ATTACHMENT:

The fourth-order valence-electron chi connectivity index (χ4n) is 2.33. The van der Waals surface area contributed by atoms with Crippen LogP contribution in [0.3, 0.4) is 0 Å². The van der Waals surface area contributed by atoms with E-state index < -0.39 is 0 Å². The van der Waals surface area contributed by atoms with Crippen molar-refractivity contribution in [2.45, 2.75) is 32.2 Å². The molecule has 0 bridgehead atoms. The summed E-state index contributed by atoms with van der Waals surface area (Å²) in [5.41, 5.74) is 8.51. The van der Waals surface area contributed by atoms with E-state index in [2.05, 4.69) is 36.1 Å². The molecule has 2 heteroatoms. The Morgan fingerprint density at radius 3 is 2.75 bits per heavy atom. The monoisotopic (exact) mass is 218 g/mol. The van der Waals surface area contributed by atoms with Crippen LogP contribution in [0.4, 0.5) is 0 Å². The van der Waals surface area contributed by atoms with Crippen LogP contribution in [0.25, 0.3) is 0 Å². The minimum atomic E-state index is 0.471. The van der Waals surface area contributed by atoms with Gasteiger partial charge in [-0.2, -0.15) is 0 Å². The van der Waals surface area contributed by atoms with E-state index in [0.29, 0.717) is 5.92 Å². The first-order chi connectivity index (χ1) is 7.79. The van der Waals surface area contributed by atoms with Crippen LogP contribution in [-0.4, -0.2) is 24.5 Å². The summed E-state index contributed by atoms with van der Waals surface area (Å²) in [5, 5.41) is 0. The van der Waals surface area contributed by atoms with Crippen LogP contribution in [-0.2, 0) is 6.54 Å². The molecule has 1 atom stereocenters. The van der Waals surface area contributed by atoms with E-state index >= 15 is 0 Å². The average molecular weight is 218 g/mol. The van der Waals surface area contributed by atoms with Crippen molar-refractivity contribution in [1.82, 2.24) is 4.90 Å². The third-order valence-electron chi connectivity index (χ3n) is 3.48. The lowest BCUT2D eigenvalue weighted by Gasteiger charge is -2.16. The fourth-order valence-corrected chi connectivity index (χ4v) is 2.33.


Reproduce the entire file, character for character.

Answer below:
The fourth-order valence-electron chi connectivity index (χ4n) is 2.33. The van der Waals surface area contributed by atoms with Crippen LogP contribution in [0.3, 0.4) is 0 Å². The van der Waals surface area contributed by atoms with E-state index < -0.39 is 0 Å². The van der Waals surface area contributed by atoms with Crippen molar-refractivity contribution in [2.45, 2.75) is 32.2 Å². The molecule has 0 bridgehead atoms. The summed E-state index contributed by atoms with van der Waals surface area (Å²) in [5.41, 5.74) is 8.51. The van der Waals surface area contributed by atoms with E-state index in [2.05, 4.69) is 36.1 Å². The molecule has 2 heteroatoms. The Morgan fingerprint density at radius 3 is 2.75 bits per heavy atom. The monoisotopic (exact) mass is 218 g/mol. The van der Waals surface area contributed by atoms with Crippen LogP contribution in [0.4, 0.5) is 0 Å². The van der Waals surface area contributed by atoms with Crippen LogP contribution in [0.25, 0.3) is 0 Å². The minimum atomic E-state index is 0.471. The van der Waals surface area contributed by atoms with Gasteiger partial charge in [-0.2, -0.15) is 0 Å². The van der Waals surface area contributed by atoms with E-state index in [0.29, 0.717) is 5.92 Å². The first-order chi connectivity index (χ1) is 7.79. The van der Waals surface area contributed by atoms with Crippen LogP contribution in [-0.4, -0.2) is 24.5 Å². The summed E-state index contributed by atoms with van der Waals surface area (Å²) in [5, 5.41) is 0. The van der Waals surface area contributed by atoms with Crippen LogP contribution in [-0.2, 0) is 6.54 Å². The molecule has 1 atom stereocenters. The van der Waals surface area contributed by atoms with E-state index >= 15 is 0 Å². The average molecular weight is 218 g/mol. The van der Waals surface area contributed by atoms with Crippen molar-refractivity contribution in [1.82, 2.24) is 4.90 Å². The third-order valence-electron chi connectivity index (χ3n) is 3.48. The lowest BCUT2D eigenvalue weighted by Gasteiger charge is -2.16. The fourth-order valence-corrected chi connectivity index (χ4v) is 2.33.